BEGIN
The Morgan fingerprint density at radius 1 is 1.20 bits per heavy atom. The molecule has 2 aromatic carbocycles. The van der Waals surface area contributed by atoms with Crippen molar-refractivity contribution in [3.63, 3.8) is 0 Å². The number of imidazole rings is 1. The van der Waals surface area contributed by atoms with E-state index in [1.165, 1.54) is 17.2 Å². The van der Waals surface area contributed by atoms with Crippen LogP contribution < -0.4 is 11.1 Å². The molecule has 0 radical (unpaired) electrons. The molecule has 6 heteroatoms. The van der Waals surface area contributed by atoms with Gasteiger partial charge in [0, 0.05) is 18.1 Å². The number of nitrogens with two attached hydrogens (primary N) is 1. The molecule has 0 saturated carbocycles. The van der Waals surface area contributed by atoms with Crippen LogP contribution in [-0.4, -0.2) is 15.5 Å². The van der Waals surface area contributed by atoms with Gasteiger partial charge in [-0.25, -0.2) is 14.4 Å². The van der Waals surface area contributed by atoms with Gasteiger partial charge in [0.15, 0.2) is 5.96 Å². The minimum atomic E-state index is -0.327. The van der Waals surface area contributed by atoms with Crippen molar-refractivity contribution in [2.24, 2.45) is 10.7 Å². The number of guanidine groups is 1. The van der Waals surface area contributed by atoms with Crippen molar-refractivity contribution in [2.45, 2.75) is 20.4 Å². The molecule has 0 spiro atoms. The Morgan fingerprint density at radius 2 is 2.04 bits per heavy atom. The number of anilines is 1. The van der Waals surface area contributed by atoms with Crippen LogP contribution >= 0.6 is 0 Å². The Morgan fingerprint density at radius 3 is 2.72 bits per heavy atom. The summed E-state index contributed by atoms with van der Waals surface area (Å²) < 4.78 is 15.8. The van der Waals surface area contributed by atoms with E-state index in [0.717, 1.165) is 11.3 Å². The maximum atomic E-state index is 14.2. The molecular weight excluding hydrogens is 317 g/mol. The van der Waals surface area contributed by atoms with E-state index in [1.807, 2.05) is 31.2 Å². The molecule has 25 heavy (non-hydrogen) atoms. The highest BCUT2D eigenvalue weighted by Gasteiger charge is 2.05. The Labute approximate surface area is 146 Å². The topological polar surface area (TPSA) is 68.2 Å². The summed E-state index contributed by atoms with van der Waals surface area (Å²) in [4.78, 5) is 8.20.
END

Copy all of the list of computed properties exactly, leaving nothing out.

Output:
The Morgan fingerprint density at radius 1 is 1.20 bits per heavy atom. The molecule has 2 aromatic carbocycles. The van der Waals surface area contributed by atoms with Crippen molar-refractivity contribution in [3.63, 3.8) is 0 Å². The number of imidazole rings is 1. The van der Waals surface area contributed by atoms with E-state index in [1.165, 1.54) is 17.2 Å². The van der Waals surface area contributed by atoms with Crippen LogP contribution < -0.4 is 11.1 Å². The molecule has 0 radical (unpaired) electrons. The molecule has 6 heteroatoms. The van der Waals surface area contributed by atoms with Gasteiger partial charge in [0, 0.05) is 18.1 Å². The number of nitrogens with two attached hydrogens (primary N) is 1. The molecule has 0 saturated carbocycles. The van der Waals surface area contributed by atoms with Crippen LogP contribution in [-0.4, -0.2) is 15.5 Å². The van der Waals surface area contributed by atoms with Gasteiger partial charge in [-0.25, -0.2) is 14.4 Å². The van der Waals surface area contributed by atoms with Gasteiger partial charge in [0.15, 0.2) is 5.96 Å². The minimum atomic E-state index is -0.327. The van der Waals surface area contributed by atoms with Crippen molar-refractivity contribution in [2.24, 2.45) is 10.7 Å². The number of guanidine groups is 1. The van der Waals surface area contributed by atoms with Crippen molar-refractivity contribution in [2.45, 2.75) is 20.4 Å². The molecule has 0 spiro atoms. The Morgan fingerprint density at radius 2 is 2.04 bits per heavy atom. The number of anilines is 1. The van der Waals surface area contributed by atoms with Crippen LogP contribution >= 0.6 is 0 Å². The Morgan fingerprint density at radius 3 is 2.72 bits per heavy atom. The summed E-state index contributed by atoms with van der Waals surface area (Å²) < 4.78 is 15.8. The van der Waals surface area contributed by atoms with E-state index in [0.717, 1.165) is 11.3 Å². The maximum atomic E-state index is 14.2. The molecular weight excluding hydrogens is 317 g/mol. The van der Waals surface area contributed by atoms with E-state index in [1.807, 2.05) is 31.2 Å². The molecule has 25 heavy (non-hydrogen) atoms. The highest BCUT2D eigenvalue weighted by Gasteiger charge is 2.05. The Labute approximate surface area is 146 Å². The topological polar surface area (TPSA) is 68.2 Å². The summed E-state index contributed by atoms with van der Waals surface area (Å²) in [4.78, 5) is 8.20.